Furthermore, Pachomius was strict with the community of monks that began to grow around him. He gave everyone the same food and attire. The monks of the monastery fulfilled the obediences assigned them for the common good of the monastery. The monks were not allowed to possess their own money nor to accept anything from their relatives. St Pachomius considered that an obedience fulfilled with zeal was greater than fasting or prayer. He also demanded from the monks an exact observance of the monastic rule, and he chastised slackers. Once he even refused to speak directly with his own sister in order that he might maintain his detachment from the world. (He did, however, talk to her through a messenger, and he blessed her desire to become a nun; soon, she had her own all-female monastic community growing up around her.)

Pachomius lived the rest of his life managing his monastery, performing wonders, fighting the demons, and of course in fervent prayer. Near the end of his life he was granted another vision: the Lord revealed to him the future of monasticism. The saint learned that future monks would not have such zeal in their struggles as the first generation had, and they would not have experienced guides. Prostrating himself upon the ground, St. Pachomius wept bitterly, calling out to the Lord and imploring mercy for them. He heard a Voice answer, "Pachomius, be mindful of the mercy of God. The monks of the future shall receive a reward, since they too shall have occasion to suffer the life burdensome for the monk."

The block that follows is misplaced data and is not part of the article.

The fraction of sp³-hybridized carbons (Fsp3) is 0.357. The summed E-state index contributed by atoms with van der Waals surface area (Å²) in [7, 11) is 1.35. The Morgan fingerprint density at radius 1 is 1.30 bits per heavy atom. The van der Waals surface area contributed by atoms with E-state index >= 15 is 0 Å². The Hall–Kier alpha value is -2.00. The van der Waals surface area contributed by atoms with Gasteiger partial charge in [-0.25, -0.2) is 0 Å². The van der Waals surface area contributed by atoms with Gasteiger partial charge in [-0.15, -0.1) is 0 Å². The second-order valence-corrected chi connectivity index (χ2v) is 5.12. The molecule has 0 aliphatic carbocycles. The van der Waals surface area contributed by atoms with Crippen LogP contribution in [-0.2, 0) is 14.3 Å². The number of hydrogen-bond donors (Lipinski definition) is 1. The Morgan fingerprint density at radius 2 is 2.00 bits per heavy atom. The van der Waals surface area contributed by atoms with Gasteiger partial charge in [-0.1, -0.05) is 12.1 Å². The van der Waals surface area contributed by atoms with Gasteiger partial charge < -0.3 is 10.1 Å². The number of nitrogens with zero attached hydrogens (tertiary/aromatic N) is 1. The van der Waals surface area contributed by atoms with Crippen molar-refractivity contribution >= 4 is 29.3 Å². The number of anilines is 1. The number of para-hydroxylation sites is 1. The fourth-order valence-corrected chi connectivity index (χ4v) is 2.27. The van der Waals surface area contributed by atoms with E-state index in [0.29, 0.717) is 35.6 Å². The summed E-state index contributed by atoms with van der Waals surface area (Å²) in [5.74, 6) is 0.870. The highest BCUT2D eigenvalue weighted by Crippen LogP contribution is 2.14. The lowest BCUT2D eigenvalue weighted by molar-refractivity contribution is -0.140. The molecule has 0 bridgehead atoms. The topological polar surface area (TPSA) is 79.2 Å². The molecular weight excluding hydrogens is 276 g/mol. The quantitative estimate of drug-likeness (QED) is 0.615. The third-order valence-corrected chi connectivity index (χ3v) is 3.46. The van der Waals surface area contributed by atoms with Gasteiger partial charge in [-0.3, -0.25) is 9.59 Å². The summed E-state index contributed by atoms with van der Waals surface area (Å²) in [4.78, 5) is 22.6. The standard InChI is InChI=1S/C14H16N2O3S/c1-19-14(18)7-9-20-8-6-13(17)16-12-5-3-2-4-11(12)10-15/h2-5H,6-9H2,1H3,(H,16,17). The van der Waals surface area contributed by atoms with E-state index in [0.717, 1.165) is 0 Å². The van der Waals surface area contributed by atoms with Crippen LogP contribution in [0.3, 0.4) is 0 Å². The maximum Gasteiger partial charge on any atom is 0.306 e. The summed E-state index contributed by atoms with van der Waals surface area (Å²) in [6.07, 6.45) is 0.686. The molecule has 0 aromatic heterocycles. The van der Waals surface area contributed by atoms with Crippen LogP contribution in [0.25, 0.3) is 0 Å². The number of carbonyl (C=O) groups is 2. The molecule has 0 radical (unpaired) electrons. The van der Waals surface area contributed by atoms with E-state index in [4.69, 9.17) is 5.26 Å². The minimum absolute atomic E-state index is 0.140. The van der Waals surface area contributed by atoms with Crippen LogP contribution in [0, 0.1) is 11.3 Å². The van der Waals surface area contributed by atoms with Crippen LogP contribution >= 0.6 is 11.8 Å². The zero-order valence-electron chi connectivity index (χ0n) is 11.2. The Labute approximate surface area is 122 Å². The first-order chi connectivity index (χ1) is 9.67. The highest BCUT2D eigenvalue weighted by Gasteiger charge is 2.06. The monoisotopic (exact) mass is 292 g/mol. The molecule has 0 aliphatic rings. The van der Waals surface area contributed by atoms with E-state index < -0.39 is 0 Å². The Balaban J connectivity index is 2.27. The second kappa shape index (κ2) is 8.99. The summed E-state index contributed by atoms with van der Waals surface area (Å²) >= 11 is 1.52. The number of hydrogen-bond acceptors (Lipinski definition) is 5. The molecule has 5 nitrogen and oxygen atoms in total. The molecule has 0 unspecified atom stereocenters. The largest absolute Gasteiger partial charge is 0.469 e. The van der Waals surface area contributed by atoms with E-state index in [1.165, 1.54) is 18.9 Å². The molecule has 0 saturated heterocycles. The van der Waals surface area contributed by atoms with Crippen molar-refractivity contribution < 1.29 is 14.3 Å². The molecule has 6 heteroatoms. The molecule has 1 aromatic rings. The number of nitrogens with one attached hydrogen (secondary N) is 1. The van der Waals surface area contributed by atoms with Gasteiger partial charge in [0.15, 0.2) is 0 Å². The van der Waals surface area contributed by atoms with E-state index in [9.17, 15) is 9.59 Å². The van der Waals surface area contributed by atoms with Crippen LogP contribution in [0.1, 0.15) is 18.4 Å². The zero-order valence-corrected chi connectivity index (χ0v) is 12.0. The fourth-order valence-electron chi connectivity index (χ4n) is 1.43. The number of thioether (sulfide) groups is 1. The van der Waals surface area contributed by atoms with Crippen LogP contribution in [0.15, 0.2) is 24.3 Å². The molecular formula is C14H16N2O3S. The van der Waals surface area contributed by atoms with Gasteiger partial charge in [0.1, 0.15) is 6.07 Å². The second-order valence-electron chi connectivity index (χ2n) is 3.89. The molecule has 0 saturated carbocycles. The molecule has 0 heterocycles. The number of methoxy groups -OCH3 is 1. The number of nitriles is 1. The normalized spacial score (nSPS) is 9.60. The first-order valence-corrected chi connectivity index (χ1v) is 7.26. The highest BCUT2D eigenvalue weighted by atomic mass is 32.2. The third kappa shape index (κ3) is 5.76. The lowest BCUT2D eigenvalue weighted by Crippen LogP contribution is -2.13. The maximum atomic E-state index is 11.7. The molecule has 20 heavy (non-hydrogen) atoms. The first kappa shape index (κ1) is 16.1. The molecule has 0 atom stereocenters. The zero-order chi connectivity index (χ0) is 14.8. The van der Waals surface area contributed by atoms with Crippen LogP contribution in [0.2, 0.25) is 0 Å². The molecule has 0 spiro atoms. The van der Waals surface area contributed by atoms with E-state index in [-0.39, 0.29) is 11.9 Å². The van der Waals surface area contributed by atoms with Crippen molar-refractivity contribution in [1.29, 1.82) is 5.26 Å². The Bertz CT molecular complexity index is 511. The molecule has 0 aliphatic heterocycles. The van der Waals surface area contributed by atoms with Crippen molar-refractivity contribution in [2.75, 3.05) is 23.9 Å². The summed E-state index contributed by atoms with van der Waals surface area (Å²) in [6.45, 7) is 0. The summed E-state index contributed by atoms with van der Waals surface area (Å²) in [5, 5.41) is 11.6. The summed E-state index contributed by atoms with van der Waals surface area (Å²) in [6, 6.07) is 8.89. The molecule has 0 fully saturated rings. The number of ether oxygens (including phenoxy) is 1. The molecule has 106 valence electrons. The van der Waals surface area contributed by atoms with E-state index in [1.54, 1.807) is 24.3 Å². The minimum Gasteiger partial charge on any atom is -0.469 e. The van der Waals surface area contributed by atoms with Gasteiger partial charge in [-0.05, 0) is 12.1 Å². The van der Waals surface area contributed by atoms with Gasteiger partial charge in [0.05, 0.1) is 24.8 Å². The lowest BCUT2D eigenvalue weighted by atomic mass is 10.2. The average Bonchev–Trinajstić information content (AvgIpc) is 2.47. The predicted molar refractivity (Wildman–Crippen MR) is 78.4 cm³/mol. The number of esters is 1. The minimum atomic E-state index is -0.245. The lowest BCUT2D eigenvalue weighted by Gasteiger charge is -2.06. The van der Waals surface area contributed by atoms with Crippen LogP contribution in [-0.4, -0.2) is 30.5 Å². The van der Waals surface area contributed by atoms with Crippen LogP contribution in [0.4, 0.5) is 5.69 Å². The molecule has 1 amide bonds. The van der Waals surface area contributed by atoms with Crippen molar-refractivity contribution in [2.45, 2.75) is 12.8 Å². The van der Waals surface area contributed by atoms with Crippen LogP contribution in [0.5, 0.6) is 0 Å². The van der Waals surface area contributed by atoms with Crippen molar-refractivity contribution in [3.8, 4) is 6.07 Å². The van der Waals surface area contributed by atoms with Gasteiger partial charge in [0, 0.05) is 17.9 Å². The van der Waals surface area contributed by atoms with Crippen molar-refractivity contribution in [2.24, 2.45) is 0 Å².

By 348, Pachomius directed almost three thousand monks. This, however, was also the year that he was infected by some form of plague or pestilence. His closest disciple, St. Theodore (May 17), tended to him with filial love. St. Pachomius died around the year 348 at the age of fifty-three, and was buried on a hill near the monastery.

St. Jerome translated the rule of St. Pachomius into Latin in 404, and only this translation survives. The rule of St. Pachomius influenced St. Benedict, the most influential figure in Western monasticism, in preparing his own rule.

Sources

See also

External links